The popular quip goes, the product of any university is the undergraduate, byproduct is the Master student and waste product is the PhD student. But jokes aside, they are the scholarly pundits with the ultimate educational qualification any field has to offer. A qualification that comes at a cost. It is easy to pick PhDs out in a campus crowd. Tired, sleepy, disheveled geniuses with one singular forlorn look of will work for food. Justifiably so. A doctoral student, doctoral candidate, PhD student, PhD candidate, nearly free labor, lab fixture – are the different names for that single frame, the one that takes upwards of 5 years to hang.
For many, the decision to head for a PhD is a tough one. Many aren’t sure if a PhD is worth it. On the one hand you are an ardent lover of the subject and nothing can stop you from exploring it as an independent researcher, while on the other there are practical aspects you can’t just let go off – low stipend, lengthy duration and seemingly bleak job prospects.
It gets easier if you know what questions to ask, and there are many that we will explore in this article. But to sum them all up, there is one mother-of-all question that you need to research even before you get into research.
Let’s just begin with the statistics. From the 1950s to 2014, the number of total STEM field PhD graduates has gone up from nearly 9000 to about 55,000, in the US (NSF.gov).
Even in India, it is three times larger than the 1990s (data.gov.in). So there is a clear upward trend on the number of students choosing to get the penultimate of all qualifications. Let’s first explore why.
Students who choose to get into a PhD program are usually highly motivated to become an expert in their chosen field. The doctoral program can provide you with a well structured and well funded path to pose a question, do the research, find something new and publish your work, on your name, proving that you have sufficient understanding of the subject. It is also the only known way to prepare yourself for an academic career, either as a full time researcher or teaching at an advanced educational level. But there are other factors, as well, that support the increasing interest in PhD enrollment in the US, and even in India. It is not necessarily true that all the factors will play a role in your decision to earn a doctorate. These are just observations that support the rise in scholars among us.
The years have been kind on basic and applied research funding at universities and colleges. Barring occasional dips, say war expenditures or economic recession, basic research spending has seen a generous increase from 700 some million dollars to about $35 billion, in the US, from 1953 to 2012 (adjusted to constant 2005 dollars). With the increasing budget, more PhD candidates provide a steady motivated work force to keep research going forward, thus promoting even more research investments. The funding is supported by not just federal agencies but also industries, investing in basic and applied research, towards technological advancements. With funding, students are able to find the right infrastructure to concentrate on developing their skills as a researcher.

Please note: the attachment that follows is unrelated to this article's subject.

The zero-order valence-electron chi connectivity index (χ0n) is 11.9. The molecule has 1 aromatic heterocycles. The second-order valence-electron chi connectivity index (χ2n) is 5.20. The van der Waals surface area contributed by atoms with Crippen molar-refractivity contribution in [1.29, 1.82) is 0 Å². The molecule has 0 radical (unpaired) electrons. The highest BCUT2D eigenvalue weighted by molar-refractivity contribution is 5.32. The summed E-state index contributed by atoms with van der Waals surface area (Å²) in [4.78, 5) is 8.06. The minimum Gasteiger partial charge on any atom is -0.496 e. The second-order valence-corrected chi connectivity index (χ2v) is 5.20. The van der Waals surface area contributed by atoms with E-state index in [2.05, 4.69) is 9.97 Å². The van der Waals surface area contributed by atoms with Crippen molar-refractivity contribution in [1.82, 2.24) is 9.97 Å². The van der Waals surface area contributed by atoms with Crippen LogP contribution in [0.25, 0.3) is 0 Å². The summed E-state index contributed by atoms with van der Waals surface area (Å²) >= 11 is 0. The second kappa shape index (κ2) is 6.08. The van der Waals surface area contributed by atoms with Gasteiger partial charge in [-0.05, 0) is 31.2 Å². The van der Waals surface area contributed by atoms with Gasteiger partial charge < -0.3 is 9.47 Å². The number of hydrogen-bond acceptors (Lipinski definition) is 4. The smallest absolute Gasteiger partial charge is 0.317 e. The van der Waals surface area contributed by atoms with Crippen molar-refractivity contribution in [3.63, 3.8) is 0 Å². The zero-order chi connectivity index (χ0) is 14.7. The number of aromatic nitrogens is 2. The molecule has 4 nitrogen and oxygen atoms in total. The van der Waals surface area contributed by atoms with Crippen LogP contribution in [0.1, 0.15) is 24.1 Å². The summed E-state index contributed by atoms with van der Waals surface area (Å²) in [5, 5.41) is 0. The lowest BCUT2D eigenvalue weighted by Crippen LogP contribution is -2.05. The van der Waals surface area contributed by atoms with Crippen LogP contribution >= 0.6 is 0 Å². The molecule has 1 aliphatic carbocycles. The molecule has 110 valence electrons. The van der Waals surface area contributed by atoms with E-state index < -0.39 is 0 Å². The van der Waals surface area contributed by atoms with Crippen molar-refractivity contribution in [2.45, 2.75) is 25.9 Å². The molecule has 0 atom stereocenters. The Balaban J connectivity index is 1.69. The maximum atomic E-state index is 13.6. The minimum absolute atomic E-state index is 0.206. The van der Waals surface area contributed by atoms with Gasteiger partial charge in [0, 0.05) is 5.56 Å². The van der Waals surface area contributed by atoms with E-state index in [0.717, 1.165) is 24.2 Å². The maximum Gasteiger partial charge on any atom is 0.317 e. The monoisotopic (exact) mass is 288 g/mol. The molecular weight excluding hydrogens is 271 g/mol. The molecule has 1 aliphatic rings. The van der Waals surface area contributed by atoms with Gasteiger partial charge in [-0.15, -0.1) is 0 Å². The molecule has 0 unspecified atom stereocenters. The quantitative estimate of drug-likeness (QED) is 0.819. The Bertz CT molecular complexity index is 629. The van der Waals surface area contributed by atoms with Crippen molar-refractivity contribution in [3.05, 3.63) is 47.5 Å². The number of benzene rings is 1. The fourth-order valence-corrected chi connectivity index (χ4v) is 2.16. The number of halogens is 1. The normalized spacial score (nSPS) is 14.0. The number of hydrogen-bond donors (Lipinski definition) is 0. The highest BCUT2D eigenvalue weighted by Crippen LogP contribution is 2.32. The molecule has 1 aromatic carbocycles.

*Federal, Industry, University & Colleges and Other Non-Profit. Cost adjusted to 2005 constant dollars.Source: nsf.gov
When the economy takes a hit due to recession, enrollment in college increases. It is actually quite counter intuitive. However, not only does the number of first time college goers increase, so does the number of students enrolling in graduate school for an advanced degree like PhD. The idea is that if jobs are slim pickings then one would rather increase their worthiness by getting a higher degree while the economic chaos settles at its own pace. The time taken for getting a PhD usually outruns the time taken for any slow economy to recover, at least by recent historical standards. And that is why, during the 2008- 2009 recession, the number of students grew from 2.4 million to 2.7 million (by 12%). Even without an economic catastrophe, getting into graduate school is a common way of deferring a job search or getting out of an unemployed existence. A low stipend is better than no salary at all.
Why not? They are smart. They are young, at least when they start off. They are eager. And they can work for food. Doctoral candidates are involved in teaching, grading and attending to the the undergraduate student population at a much lesser cost compared to an entry level professor. Therefore, universities actively encourage a large PhD population, promoting their research and thus garnering more grants for the system, and also reducing the requirement of full time teaching positions. With the undergraduate student body bringing in the hefty hefty tuition each year, having a low cost disposable teaching support makes for great ROI for universities. And the PhD students have no reason to complain with their institutes covering their degree costs and even paying them that allowance that affords them the cramped up graduate housing and instant noodles!